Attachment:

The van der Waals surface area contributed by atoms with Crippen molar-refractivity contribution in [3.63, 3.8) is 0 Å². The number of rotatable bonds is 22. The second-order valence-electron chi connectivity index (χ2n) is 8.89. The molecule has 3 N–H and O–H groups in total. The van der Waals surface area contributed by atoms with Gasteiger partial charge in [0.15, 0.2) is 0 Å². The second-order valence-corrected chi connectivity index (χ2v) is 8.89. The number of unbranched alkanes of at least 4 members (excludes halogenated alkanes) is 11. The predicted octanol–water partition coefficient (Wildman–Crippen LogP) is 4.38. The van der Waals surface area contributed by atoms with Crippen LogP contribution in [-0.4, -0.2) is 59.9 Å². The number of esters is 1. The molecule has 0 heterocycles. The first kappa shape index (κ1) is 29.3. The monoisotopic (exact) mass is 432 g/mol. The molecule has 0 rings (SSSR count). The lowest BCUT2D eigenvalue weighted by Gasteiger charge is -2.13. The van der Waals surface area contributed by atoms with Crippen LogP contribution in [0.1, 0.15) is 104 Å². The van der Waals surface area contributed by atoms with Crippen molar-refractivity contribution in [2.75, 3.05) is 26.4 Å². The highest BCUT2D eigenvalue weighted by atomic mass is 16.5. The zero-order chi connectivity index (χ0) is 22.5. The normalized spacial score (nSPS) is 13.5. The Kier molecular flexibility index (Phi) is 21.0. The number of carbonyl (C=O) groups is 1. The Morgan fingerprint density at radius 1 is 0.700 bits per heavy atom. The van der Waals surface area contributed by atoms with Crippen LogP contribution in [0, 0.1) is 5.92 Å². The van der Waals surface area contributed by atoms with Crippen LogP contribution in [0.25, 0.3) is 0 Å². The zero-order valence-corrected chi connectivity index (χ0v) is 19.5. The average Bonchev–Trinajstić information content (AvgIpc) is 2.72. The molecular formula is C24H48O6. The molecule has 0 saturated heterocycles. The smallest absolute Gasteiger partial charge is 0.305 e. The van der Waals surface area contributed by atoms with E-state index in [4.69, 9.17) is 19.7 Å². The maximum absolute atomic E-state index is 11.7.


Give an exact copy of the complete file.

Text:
The van der Waals surface area contributed by atoms with Crippen molar-refractivity contribution in [3.63, 3.8) is 0 Å². The number of rotatable bonds is 22. The second-order valence-electron chi connectivity index (χ2n) is 8.89. The molecule has 3 N–H and O–H groups in total. The van der Waals surface area contributed by atoms with Gasteiger partial charge in [0.15, 0.2) is 0 Å². The second-order valence-corrected chi connectivity index (χ2v) is 8.89. The number of unbranched alkanes of at least 4 members (excludes halogenated alkanes) is 11. The predicted octanol–water partition coefficient (Wildman–Crippen LogP) is 4.38. The van der Waals surface area contributed by atoms with Crippen LogP contribution in [-0.4, -0.2) is 59.9 Å². The number of esters is 1. The molecule has 0 heterocycles. The first kappa shape index (κ1) is 29.3. The monoisotopic (exact) mass is 432 g/mol. The molecule has 0 rings (SSSR count). The lowest BCUT2D eigenvalue weighted by Gasteiger charge is -2.13. The van der Waals surface area contributed by atoms with Crippen LogP contribution in [0.1, 0.15) is 104 Å². The van der Waals surface area contributed by atoms with Crippen molar-refractivity contribution in [2.75, 3.05) is 26.4 Å². The highest BCUT2D eigenvalue weighted by atomic mass is 16.5. The zero-order chi connectivity index (χ0) is 22.5. The normalized spacial score (nSPS) is 13.5. The Kier molecular flexibility index (Phi) is 21.0. The number of carbonyl (C=O) groups is 1. The Morgan fingerprint density at radius 1 is 0.700 bits per heavy atom. The van der Waals surface area contributed by atoms with Crippen LogP contribution in [0, 0.1) is 5.92 Å². The van der Waals surface area contributed by atoms with Crippen LogP contribution in [0.25, 0.3) is 0 Å². The zero-order valence-corrected chi connectivity index (χ0v) is 19.5. The average Bonchev–Trinajstić information content (AvgIpc) is 2.72. The molecular formula is C24H48O6. The molecule has 0 saturated heterocycles. The smallest absolute Gasteiger partial charge is 0.305 e. The van der Waals surface area contributed by atoms with E-state index in [4.69, 9.17) is 19.7 Å². The maximum absolute atomic E-state index is 11.7.